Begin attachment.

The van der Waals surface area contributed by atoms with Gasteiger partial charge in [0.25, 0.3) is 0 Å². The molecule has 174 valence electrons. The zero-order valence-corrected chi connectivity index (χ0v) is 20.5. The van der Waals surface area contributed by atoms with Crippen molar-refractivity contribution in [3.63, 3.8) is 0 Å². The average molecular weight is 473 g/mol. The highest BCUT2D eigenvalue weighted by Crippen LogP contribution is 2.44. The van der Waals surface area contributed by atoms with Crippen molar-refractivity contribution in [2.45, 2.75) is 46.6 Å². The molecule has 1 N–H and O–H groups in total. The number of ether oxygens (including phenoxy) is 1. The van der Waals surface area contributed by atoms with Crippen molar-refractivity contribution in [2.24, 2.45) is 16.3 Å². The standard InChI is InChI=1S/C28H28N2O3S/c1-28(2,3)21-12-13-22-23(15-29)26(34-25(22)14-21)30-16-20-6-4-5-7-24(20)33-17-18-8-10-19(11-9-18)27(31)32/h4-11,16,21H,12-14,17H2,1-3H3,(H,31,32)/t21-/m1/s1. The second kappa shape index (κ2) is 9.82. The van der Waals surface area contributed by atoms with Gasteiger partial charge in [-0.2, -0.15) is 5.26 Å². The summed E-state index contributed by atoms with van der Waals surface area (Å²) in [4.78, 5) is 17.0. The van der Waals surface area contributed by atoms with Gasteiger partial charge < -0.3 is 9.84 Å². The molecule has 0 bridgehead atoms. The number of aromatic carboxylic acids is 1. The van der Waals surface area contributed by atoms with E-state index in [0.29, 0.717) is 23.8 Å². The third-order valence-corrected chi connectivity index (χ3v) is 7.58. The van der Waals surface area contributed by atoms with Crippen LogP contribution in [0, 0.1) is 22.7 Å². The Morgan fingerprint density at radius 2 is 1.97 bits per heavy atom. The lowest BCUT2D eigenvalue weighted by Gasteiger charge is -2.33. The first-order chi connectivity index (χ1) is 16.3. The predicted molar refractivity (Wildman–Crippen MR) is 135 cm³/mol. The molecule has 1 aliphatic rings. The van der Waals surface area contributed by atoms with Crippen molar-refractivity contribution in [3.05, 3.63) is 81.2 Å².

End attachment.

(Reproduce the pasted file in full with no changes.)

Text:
The van der Waals surface area contributed by atoms with Gasteiger partial charge in [0.25, 0.3) is 0 Å². The molecule has 174 valence electrons. The zero-order valence-corrected chi connectivity index (χ0v) is 20.5. The van der Waals surface area contributed by atoms with Crippen molar-refractivity contribution in [3.63, 3.8) is 0 Å². The average molecular weight is 473 g/mol. The highest BCUT2D eigenvalue weighted by Crippen LogP contribution is 2.44. The van der Waals surface area contributed by atoms with Crippen molar-refractivity contribution in [2.45, 2.75) is 46.6 Å². The molecule has 1 N–H and O–H groups in total. The number of ether oxygens (including phenoxy) is 1. The van der Waals surface area contributed by atoms with Crippen molar-refractivity contribution in [2.24, 2.45) is 16.3 Å². The standard InChI is InChI=1S/C28H28N2O3S/c1-28(2,3)21-12-13-22-23(15-29)26(34-25(22)14-21)30-16-20-6-4-5-7-24(20)33-17-18-8-10-19(11-9-18)27(31)32/h4-11,16,21H,12-14,17H2,1-3H3,(H,31,32)/t21-/m1/s1. The second kappa shape index (κ2) is 9.82. The van der Waals surface area contributed by atoms with Gasteiger partial charge in [-0.2, -0.15) is 5.26 Å². The summed E-state index contributed by atoms with van der Waals surface area (Å²) in [4.78, 5) is 17.0. The van der Waals surface area contributed by atoms with Gasteiger partial charge < -0.3 is 9.84 Å². The molecule has 0 bridgehead atoms. The number of aromatic carboxylic acids is 1. The van der Waals surface area contributed by atoms with E-state index in [0.29, 0.717) is 23.8 Å². The third-order valence-corrected chi connectivity index (χ3v) is 7.58. The van der Waals surface area contributed by atoms with Crippen LogP contribution in [0, 0.1) is 22.7 Å². The Morgan fingerprint density at radius 2 is 1.97 bits per heavy atom. The lowest BCUT2D eigenvalue weighted by Gasteiger charge is -2.33. The first-order chi connectivity index (χ1) is 16.3. The predicted molar refractivity (Wildman–Crippen MR) is 135 cm³/mol. The molecule has 1 aliphatic rings. The van der Waals surface area contributed by atoms with Crippen molar-refractivity contribution in [3.05, 3.63) is 81.2 Å².